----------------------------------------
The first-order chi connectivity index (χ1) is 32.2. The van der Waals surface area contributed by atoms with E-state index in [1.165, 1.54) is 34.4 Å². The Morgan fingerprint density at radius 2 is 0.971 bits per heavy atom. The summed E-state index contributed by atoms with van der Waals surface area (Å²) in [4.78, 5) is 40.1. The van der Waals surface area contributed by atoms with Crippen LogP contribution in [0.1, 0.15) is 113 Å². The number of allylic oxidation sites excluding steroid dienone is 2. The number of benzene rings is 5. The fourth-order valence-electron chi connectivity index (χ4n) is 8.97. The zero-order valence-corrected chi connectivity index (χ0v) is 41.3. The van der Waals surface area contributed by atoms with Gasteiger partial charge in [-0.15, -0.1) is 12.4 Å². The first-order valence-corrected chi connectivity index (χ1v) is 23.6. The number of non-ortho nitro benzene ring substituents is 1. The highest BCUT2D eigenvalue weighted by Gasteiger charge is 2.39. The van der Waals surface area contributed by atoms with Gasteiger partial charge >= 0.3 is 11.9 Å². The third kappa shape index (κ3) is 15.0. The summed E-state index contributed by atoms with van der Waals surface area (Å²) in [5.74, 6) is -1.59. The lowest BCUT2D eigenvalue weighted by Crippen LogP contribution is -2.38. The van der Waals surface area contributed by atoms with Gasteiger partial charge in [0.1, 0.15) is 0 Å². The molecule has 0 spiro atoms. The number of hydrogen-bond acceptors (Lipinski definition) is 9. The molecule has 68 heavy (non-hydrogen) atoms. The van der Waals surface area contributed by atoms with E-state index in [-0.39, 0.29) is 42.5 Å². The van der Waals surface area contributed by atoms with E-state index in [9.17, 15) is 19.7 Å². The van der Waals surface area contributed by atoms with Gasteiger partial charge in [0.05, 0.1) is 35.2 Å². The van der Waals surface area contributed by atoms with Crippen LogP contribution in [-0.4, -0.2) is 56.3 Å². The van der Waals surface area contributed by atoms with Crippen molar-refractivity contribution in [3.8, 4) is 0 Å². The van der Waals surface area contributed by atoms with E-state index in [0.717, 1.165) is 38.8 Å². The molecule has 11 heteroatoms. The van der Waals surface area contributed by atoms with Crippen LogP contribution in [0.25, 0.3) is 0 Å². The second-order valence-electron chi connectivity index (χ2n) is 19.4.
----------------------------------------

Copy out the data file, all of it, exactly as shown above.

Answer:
The first-order chi connectivity index (χ1) is 32.2. The van der Waals surface area contributed by atoms with E-state index in [1.165, 1.54) is 34.4 Å². The Morgan fingerprint density at radius 2 is 0.971 bits per heavy atom. The summed E-state index contributed by atoms with van der Waals surface area (Å²) in [4.78, 5) is 40.1. The van der Waals surface area contributed by atoms with Crippen LogP contribution in [0.1, 0.15) is 113 Å². The number of allylic oxidation sites excluding steroid dienone is 2. The number of benzene rings is 5. The fourth-order valence-electron chi connectivity index (χ4n) is 8.97. The zero-order valence-corrected chi connectivity index (χ0v) is 41.3. The van der Waals surface area contributed by atoms with Gasteiger partial charge in [-0.15, -0.1) is 12.4 Å². The first-order valence-corrected chi connectivity index (χ1v) is 23.6. The number of non-ortho nitro benzene ring substituents is 1. The highest BCUT2D eigenvalue weighted by Gasteiger charge is 2.39. The van der Waals surface area contributed by atoms with Gasteiger partial charge >= 0.3 is 11.9 Å². The third kappa shape index (κ3) is 15.0. The summed E-state index contributed by atoms with van der Waals surface area (Å²) in [5.74, 6) is -1.59. The lowest BCUT2D eigenvalue weighted by Crippen LogP contribution is -2.38. The van der Waals surface area contributed by atoms with Gasteiger partial charge in [0.1, 0.15) is 0 Å². The molecule has 0 spiro atoms. The number of hydrogen-bond acceptors (Lipinski definition) is 9. The molecule has 68 heavy (non-hydrogen) atoms. The van der Waals surface area contributed by atoms with E-state index in [-0.39, 0.29) is 42.5 Å². The van der Waals surface area contributed by atoms with E-state index in [9.17, 15) is 19.7 Å². The van der Waals surface area contributed by atoms with Gasteiger partial charge in [0.05, 0.1) is 35.2 Å². The van der Waals surface area contributed by atoms with Crippen LogP contribution in [-0.4, -0.2) is 56.3 Å². The van der Waals surface area contributed by atoms with Crippen molar-refractivity contribution in [3.8, 4) is 0 Å². The van der Waals surface area contributed by atoms with E-state index in [0.717, 1.165) is 38.8 Å². The molecule has 11 heteroatoms. The van der Waals surface area contributed by atoms with Crippen LogP contribution in [0.25, 0.3) is 0 Å². The second-order valence-electron chi connectivity index (χ2n) is 19.4.